A taxi to the top

As the candidates to replace Michael Martin line up, more and more Labour MPs are backing an unlikel

In the end, it was an anticlimax. When the news came on Tuesday that Michael Martin was to be, after all, the first Speaker forced out of his historic post in more than three centuries, the Westminster hothouse was hardly surprised. Martin’s position had begun to look untenable the previous week when he rounded on MPs over transparency, more so when Nick Clegg became the first party leader to call for him to go. But when Martin failed to step down on Monday, it appeared he would shamelessly seek to stay on. However, Tuesday’s febrile front-page coverage describing his “humiliation” proved that he was seen in the country, not just in parliament, as a roadblock to reform. His statement – announcing that he would stand down on 21 June – lasted little more than 30 seconds, before the normal business of the House resumed.

Outside the chamber, though, the starting gun was fired for his succession, with MPs lobbying for votes in the impending secret ballot, as in a party leadership contest. It is a contest with some unusually high-quality candidates, including Labour’s Frank Field (at the time of writing, the odds of his winning the job stand at 4-1, according to Ladbrokes) and, on the Tory side, Sir Alan Haselhurst (4-1) and Sir George Young (8-1).

All three command respect from across the House. Sir George, a High Tory baronet, gained the support of 241 MPs when he stood to succeed Betty Boothroyd as Speaker in 2000, and he remains a strong favourite. The aristocratic Old Etonian is thoughtful, amiable and intelligent, but may be seen as too “Establishment”.

Sir Alan has excelled as deputy speaker and many believe he would have been infinitely better than Martin. But the exposure of his £12,000 gardening bill may destroy his chances of taking up the post. Similarly, Liberal Democrat MPs say privately that their highest-profile candidate, Sir Menzies Campbell, is “finished” following the revelation that he refurbished his London home with £10,000 of taxpayers’ money.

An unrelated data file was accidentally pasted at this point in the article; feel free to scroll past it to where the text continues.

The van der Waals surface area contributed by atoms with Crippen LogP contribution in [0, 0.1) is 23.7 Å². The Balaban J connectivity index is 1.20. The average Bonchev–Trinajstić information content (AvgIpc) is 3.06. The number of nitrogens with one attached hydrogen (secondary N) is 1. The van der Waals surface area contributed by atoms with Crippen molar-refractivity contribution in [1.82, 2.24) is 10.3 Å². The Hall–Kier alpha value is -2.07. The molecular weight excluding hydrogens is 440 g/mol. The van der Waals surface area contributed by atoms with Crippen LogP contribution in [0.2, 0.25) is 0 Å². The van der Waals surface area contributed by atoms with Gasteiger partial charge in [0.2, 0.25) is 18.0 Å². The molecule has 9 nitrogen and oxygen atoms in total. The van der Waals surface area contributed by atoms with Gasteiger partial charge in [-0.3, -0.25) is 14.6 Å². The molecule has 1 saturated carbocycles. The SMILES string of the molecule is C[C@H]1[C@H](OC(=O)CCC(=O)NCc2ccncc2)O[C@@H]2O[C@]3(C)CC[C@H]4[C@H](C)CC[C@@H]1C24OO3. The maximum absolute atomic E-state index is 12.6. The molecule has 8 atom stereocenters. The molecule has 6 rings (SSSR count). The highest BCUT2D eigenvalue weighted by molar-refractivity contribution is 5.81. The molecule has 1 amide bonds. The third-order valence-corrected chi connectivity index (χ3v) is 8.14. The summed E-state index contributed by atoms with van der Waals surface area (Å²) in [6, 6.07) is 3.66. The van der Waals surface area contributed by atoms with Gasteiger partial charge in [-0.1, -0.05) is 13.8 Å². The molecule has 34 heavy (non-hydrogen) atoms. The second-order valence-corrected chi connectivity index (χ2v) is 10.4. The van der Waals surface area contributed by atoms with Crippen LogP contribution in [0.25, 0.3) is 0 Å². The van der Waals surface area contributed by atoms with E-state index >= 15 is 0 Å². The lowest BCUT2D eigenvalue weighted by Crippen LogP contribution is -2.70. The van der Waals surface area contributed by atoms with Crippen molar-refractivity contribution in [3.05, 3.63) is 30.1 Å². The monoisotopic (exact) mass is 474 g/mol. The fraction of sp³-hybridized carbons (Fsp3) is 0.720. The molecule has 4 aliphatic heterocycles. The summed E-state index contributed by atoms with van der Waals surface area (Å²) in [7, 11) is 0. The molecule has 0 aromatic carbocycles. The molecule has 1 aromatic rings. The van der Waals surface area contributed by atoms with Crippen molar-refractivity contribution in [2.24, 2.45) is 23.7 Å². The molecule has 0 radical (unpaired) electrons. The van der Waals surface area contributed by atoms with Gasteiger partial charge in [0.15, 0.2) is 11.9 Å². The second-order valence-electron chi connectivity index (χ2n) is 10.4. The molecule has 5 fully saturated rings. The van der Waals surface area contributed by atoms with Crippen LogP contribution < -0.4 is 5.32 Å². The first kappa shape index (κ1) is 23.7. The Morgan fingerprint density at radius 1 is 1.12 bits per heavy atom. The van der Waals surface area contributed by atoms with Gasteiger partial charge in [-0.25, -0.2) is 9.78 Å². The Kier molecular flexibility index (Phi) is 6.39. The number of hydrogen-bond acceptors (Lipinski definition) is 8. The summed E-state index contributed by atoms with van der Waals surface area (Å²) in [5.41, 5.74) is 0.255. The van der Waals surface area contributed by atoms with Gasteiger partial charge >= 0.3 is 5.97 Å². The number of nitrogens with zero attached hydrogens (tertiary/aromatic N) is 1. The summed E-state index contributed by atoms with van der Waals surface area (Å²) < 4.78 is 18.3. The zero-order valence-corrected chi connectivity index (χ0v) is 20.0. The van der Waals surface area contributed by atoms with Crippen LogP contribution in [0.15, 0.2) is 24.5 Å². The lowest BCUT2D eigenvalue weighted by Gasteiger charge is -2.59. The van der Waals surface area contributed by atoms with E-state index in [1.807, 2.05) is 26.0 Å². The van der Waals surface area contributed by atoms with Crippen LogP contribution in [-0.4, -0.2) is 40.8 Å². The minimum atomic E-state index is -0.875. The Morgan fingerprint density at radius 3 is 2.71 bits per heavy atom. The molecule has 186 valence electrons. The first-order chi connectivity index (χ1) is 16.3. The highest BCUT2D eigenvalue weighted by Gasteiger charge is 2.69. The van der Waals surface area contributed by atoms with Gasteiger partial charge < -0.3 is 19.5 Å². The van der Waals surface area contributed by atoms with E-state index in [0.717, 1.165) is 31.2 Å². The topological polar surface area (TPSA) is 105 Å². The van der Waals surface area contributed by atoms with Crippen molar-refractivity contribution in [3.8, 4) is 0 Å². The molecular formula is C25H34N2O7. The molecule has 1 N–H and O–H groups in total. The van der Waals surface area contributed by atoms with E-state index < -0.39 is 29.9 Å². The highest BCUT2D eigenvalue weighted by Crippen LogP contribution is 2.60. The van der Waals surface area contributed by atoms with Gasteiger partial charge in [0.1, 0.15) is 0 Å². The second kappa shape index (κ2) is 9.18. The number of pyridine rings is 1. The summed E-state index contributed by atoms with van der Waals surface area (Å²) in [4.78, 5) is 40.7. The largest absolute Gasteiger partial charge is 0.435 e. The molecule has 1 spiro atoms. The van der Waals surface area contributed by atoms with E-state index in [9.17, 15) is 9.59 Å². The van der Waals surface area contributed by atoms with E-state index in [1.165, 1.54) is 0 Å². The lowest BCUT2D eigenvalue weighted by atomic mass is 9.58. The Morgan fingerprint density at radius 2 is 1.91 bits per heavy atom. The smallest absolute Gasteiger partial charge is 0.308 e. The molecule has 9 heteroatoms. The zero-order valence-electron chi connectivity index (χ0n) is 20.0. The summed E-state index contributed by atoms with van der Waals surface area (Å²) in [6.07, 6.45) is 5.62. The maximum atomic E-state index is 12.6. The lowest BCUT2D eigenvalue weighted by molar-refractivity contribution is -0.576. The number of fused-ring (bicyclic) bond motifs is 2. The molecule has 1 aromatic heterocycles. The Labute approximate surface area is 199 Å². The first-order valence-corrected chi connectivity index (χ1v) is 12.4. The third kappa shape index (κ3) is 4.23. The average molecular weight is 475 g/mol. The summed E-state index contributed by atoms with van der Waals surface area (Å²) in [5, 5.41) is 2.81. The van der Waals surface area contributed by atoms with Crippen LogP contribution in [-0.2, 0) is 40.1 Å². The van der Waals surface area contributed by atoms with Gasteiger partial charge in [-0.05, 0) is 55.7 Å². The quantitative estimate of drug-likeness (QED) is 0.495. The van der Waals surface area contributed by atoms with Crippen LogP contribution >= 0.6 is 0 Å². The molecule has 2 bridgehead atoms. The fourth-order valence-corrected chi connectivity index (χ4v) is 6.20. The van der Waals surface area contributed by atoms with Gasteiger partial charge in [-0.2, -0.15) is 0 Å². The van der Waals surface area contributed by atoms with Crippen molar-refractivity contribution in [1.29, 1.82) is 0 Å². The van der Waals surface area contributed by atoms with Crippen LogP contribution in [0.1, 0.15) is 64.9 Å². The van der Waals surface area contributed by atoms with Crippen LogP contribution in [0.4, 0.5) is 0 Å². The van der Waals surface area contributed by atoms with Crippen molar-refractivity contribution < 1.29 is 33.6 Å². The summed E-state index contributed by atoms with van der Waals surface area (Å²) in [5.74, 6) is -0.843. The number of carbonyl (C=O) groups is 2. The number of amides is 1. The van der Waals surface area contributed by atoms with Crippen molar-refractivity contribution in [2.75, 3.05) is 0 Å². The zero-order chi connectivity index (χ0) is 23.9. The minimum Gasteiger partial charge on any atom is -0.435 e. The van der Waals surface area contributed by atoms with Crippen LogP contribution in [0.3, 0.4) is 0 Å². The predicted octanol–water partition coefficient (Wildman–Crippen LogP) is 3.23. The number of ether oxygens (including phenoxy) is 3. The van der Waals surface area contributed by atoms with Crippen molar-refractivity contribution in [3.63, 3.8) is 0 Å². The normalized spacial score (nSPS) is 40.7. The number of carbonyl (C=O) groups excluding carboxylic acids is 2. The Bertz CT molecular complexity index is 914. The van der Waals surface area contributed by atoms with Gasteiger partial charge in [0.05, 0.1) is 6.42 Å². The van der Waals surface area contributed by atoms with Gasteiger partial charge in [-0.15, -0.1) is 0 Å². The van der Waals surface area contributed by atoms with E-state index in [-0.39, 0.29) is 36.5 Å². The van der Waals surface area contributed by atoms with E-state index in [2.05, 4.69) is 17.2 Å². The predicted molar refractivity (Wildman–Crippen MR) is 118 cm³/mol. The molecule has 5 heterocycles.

The odds-on favourite, Frank Field, is certainly a maverick, and a complicatedly non-partisan figure. The Labour leadership is, however, unlikely to support as a potential speaker an MP who has repeatedly disparaged the Prime Minister.

Instead, a growing number of Labour MPs are backing an outsider, the Tory rebel John Bercow, as the next Speaker. The odds stand at 8-1. Harriet Harman, the Leader of the Commons, is believed to have a high regard for him, partly as the sole Tory supporter of her Equalities Bill, which – as I wrote last month – presents the Conservatives with an acute dilemma. Many feel that Bercow’s bold approach to his party could be applied to parliament, and badly needed it is, too.

In January 2002, as shadow chief secretary to the Treasury, Bercow wrote a provocative New Year letter to his Buckingham constituency party. Many voters, he said, saw the Tories as “racist, sexist, homophobic and anti-youth”. This observation marked the near-completion of his conversion from right-wing Conservative student and member of the anti-immigration Monday Club to ultramoderniser, years before David Cameron claimed the title of Tory “change” candidate.